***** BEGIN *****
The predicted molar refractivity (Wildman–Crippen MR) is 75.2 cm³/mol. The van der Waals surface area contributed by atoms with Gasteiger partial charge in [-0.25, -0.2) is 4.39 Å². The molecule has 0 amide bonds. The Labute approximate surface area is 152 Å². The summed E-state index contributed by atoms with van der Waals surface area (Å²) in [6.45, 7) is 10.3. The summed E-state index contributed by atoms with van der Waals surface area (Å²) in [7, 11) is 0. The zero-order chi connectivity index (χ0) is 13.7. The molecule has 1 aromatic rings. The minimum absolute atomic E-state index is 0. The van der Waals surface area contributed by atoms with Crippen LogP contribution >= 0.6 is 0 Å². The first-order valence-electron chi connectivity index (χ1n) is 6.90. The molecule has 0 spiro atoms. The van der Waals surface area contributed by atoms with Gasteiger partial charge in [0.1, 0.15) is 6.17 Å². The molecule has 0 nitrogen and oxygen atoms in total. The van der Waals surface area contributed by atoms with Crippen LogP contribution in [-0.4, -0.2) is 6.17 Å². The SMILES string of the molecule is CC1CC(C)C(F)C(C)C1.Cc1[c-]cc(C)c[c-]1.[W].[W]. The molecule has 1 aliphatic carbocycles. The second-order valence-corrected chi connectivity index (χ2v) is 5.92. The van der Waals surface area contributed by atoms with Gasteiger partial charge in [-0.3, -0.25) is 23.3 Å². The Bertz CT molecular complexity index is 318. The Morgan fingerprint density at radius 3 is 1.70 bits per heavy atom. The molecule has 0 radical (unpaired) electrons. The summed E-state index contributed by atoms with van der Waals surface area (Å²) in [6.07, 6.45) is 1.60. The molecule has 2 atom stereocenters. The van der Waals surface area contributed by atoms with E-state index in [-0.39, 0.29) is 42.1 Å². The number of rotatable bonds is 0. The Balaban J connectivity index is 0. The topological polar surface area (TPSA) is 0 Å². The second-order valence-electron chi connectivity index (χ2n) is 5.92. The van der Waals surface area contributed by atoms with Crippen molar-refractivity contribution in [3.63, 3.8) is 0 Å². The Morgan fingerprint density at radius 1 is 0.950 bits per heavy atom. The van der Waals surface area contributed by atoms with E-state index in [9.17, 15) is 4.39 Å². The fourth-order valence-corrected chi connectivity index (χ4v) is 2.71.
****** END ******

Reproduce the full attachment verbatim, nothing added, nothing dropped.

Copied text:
The predicted molar refractivity (Wildman–Crippen MR) is 75.2 cm³/mol. The van der Waals surface area contributed by atoms with Gasteiger partial charge in [-0.25, -0.2) is 4.39 Å². The molecule has 0 amide bonds. The Labute approximate surface area is 152 Å². The summed E-state index contributed by atoms with van der Waals surface area (Å²) in [6.45, 7) is 10.3. The summed E-state index contributed by atoms with van der Waals surface area (Å²) in [7, 11) is 0. The zero-order chi connectivity index (χ0) is 13.7. The molecule has 1 aromatic rings. The minimum absolute atomic E-state index is 0. The van der Waals surface area contributed by atoms with Crippen LogP contribution >= 0.6 is 0 Å². The first-order valence-electron chi connectivity index (χ1n) is 6.90. The molecule has 0 spiro atoms. The van der Waals surface area contributed by atoms with Gasteiger partial charge in [0.1, 0.15) is 6.17 Å². The molecule has 0 nitrogen and oxygen atoms in total. The van der Waals surface area contributed by atoms with Crippen LogP contribution in [-0.4, -0.2) is 6.17 Å². The SMILES string of the molecule is CC1CC(C)C(F)C(C)C1.Cc1[c-]cc(C)c[c-]1.[W].[W]. The molecule has 1 aliphatic carbocycles. The second-order valence-corrected chi connectivity index (χ2v) is 5.92. The van der Waals surface area contributed by atoms with Gasteiger partial charge in [-0.3, -0.25) is 23.3 Å². The Bertz CT molecular complexity index is 318. The Morgan fingerprint density at radius 3 is 1.70 bits per heavy atom. The molecule has 0 radical (unpaired) electrons. The summed E-state index contributed by atoms with van der Waals surface area (Å²) in [6.07, 6.45) is 1.60. The molecule has 2 atom stereocenters. The van der Waals surface area contributed by atoms with E-state index in [-0.39, 0.29) is 42.1 Å². The number of rotatable bonds is 0. The Balaban J connectivity index is 0. The topological polar surface area (TPSA) is 0 Å². The second-order valence-electron chi connectivity index (χ2n) is 5.92. The van der Waals surface area contributed by atoms with Crippen molar-refractivity contribution in [3.63, 3.8) is 0 Å². The Morgan fingerprint density at radius 1 is 0.950 bits per heavy atom. The van der Waals surface area contributed by atoms with E-state index in [9.17, 15) is 4.39 Å². The fourth-order valence-corrected chi connectivity index (χ4v) is 2.71.